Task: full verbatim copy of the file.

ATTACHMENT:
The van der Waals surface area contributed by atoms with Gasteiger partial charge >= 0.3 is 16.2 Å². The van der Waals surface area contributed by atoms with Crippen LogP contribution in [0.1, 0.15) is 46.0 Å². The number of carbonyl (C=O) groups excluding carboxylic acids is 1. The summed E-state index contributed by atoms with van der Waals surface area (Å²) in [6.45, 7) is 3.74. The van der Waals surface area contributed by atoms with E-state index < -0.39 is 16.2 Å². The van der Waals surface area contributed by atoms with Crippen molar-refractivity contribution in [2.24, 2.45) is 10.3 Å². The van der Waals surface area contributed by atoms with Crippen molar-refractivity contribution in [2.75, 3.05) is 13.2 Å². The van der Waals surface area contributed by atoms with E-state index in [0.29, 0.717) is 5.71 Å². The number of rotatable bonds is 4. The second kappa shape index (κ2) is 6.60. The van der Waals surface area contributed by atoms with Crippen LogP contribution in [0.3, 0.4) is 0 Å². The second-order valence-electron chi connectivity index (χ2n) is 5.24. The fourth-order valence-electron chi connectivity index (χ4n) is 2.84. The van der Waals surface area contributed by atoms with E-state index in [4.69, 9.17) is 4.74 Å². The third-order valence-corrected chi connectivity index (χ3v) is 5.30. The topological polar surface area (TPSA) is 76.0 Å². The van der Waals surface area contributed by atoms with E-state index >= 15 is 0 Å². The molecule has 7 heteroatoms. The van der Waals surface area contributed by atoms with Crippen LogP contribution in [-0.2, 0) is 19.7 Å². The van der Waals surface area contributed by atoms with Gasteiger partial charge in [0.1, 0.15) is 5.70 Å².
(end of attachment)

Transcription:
The van der Waals surface area contributed by atoms with Gasteiger partial charge >= 0.3 is 16.2 Å². The van der Waals surface area contributed by atoms with Crippen LogP contribution in [0.1, 0.15) is 46.0 Å². The number of carbonyl (C=O) groups excluding carboxylic acids is 1. The summed E-state index contributed by atoms with van der Waals surface area (Å²) in [6.45, 7) is 3.74. The van der Waals surface area contributed by atoms with E-state index < -0.39 is 16.2 Å². The van der Waals surface area contributed by atoms with Crippen molar-refractivity contribution in [2.24, 2.45) is 10.3 Å². The van der Waals surface area contributed by atoms with Crippen molar-refractivity contribution in [2.75, 3.05) is 13.2 Å². The van der Waals surface area contributed by atoms with E-state index in [0.29, 0.717) is 5.71 Å². The number of rotatable bonds is 4. The second kappa shape index (κ2) is 6.60. The van der Waals surface area contributed by atoms with Crippen LogP contribution in [0.3, 0.4) is 0 Å². The second-order valence-electron chi connectivity index (χ2n) is 5.24. The fourth-order valence-electron chi connectivity index (χ4n) is 2.84. The van der Waals surface area contributed by atoms with E-state index in [4.69, 9.17) is 4.74 Å². The third-order valence-corrected chi connectivity index (χ3v) is 5.30. The topological polar surface area (TPSA) is 76.0 Å². The van der Waals surface area contributed by atoms with E-state index >= 15 is 0 Å². The molecule has 7 heteroatoms. The van der Waals surface area contributed by atoms with Crippen LogP contribution in [-0.2, 0) is 19.7 Å². The van der Waals surface area contributed by atoms with Gasteiger partial charge in [0.1, 0.15) is 5.70 Å².